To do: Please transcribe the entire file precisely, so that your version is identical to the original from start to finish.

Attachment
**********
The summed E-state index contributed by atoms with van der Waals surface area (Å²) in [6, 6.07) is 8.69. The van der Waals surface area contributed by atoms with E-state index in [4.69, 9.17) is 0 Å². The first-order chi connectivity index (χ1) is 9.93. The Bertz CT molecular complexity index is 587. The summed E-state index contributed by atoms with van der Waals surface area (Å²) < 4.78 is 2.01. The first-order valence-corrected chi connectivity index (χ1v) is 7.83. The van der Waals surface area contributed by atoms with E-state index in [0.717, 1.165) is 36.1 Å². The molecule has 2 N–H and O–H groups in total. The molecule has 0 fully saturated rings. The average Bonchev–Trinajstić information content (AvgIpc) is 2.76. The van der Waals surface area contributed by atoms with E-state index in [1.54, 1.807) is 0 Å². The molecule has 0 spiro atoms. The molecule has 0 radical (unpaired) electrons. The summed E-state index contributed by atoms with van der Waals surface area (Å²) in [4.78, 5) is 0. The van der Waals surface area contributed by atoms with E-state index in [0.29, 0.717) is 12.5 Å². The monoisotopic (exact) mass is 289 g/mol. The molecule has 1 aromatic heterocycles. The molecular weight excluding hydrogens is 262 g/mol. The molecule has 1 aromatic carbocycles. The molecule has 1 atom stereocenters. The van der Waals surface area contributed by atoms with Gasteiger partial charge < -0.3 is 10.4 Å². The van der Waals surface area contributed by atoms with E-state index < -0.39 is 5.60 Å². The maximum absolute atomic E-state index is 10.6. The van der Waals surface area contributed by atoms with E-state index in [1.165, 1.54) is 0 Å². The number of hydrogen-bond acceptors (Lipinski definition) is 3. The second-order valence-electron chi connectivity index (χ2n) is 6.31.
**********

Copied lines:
The summed E-state index contributed by atoms with van der Waals surface area (Å²) in [6, 6.07) is 8.69. The van der Waals surface area contributed by atoms with E-state index in [4.69, 9.17) is 0 Å². The first-order chi connectivity index (χ1) is 9.93. The Bertz CT molecular complexity index is 587. The summed E-state index contributed by atoms with van der Waals surface area (Å²) < 4.78 is 2.01. The first-order valence-corrected chi connectivity index (χ1v) is 7.83. The van der Waals surface area contributed by atoms with E-state index in [0.717, 1.165) is 36.1 Å². The molecule has 2 N–H and O–H groups in total. The molecule has 0 fully saturated rings. The average Bonchev–Trinajstić information content (AvgIpc) is 2.76. The van der Waals surface area contributed by atoms with E-state index in [1.54, 1.807) is 0 Å². The molecule has 0 spiro atoms. The molecule has 0 radical (unpaired) electrons. The summed E-state index contributed by atoms with van der Waals surface area (Å²) in [4.78, 5) is 0. The van der Waals surface area contributed by atoms with E-state index in [0.29, 0.717) is 12.5 Å². The monoisotopic (exact) mass is 289 g/mol. The molecule has 1 aromatic heterocycles. The molecular weight excluding hydrogens is 262 g/mol. The molecule has 1 aromatic carbocycles. The molecule has 1 atom stereocenters. The van der Waals surface area contributed by atoms with Gasteiger partial charge < -0.3 is 10.4 Å². The van der Waals surface area contributed by atoms with E-state index < -0.39 is 5.60 Å². The maximum absolute atomic E-state index is 10.6. The van der Waals surface area contributed by atoms with E-state index in [1.165, 1.54) is 0 Å². The number of hydrogen-bond acceptors (Lipinski definition) is 3. The second-order valence-electron chi connectivity index (χ2n) is 6.31.